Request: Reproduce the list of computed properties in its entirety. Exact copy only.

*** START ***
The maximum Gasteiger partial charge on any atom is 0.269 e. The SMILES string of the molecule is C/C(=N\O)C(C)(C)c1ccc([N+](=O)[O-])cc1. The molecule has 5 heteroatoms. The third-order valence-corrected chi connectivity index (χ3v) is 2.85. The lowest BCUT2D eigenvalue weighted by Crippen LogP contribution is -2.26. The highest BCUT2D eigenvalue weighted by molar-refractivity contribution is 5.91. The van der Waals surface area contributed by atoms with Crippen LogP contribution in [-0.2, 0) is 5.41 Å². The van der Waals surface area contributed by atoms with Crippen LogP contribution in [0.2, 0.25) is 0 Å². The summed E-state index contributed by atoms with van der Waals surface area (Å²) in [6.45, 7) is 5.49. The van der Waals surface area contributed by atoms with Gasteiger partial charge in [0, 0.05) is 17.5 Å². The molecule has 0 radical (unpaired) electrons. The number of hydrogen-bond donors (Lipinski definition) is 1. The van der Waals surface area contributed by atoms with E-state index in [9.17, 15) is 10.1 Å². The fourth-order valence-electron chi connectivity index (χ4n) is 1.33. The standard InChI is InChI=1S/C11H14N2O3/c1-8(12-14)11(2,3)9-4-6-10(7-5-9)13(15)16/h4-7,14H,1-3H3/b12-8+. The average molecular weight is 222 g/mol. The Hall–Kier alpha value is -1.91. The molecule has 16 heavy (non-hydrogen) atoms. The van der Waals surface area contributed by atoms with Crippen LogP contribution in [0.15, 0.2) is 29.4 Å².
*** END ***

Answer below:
The maximum Gasteiger partial charge on any atom is 0.269 e. The SMILES string of the molecule is C/C(=N\O)C(C)(C)c1ccc([N+](=O)[O-])cc1. The molecule has 5 heteroatoms. The third-order valence-corrected chi connectivity index (χ3v) is 2.85. The lowest BCUT2D eigenvalue weighted by Crippen LogP contribution is -2.26. The highest BCUT2D eigenvalue weighted by molar-refractivity contribution is 5.91. The van der Waals surface area contributed by atoms with Crippen LogP contribution in [-0.2, 0) is 5.41 Å². The van der Waals surface area contributed by atoms with Crippen LogP contribution in [0.2, 0.25) is 0 Å². The summed E-state index contributed by atoms with van der Waals surface area (Å²) in [6.45, 7) is 5.49. The van der Waals surface area contributed by atoms with Gasteiger partial charge in [0, 0.05) is 17.5 Å². The molecule has 0 radical (unpaired) electrons. The number of hydrogen-bond donors (Lipinski definition) is 1. The van der Waals surface area contributed by atoms with E-state index in [9.17, 15) is 10.1 Å². The fourth-order valence-electron chi connectivity index (χ4n) is 1.33. The standard InChI is InChI=1S/C11H14N2O3/c1-8(12-14)11(2,3)9-4-6-10(7-5-9)13(15)16/h4-7,14H,1-3H3/b12-8+. The average molecular weight is 222 g/mol. The Hall–Kier alpha value is -1.91. The molecule has 16 heavy (non-hydrogen) atoms. The van der Waals surface area contributed by atoms with Crippen LogP contribution in [0.15, 0.2) is 29.4 Å².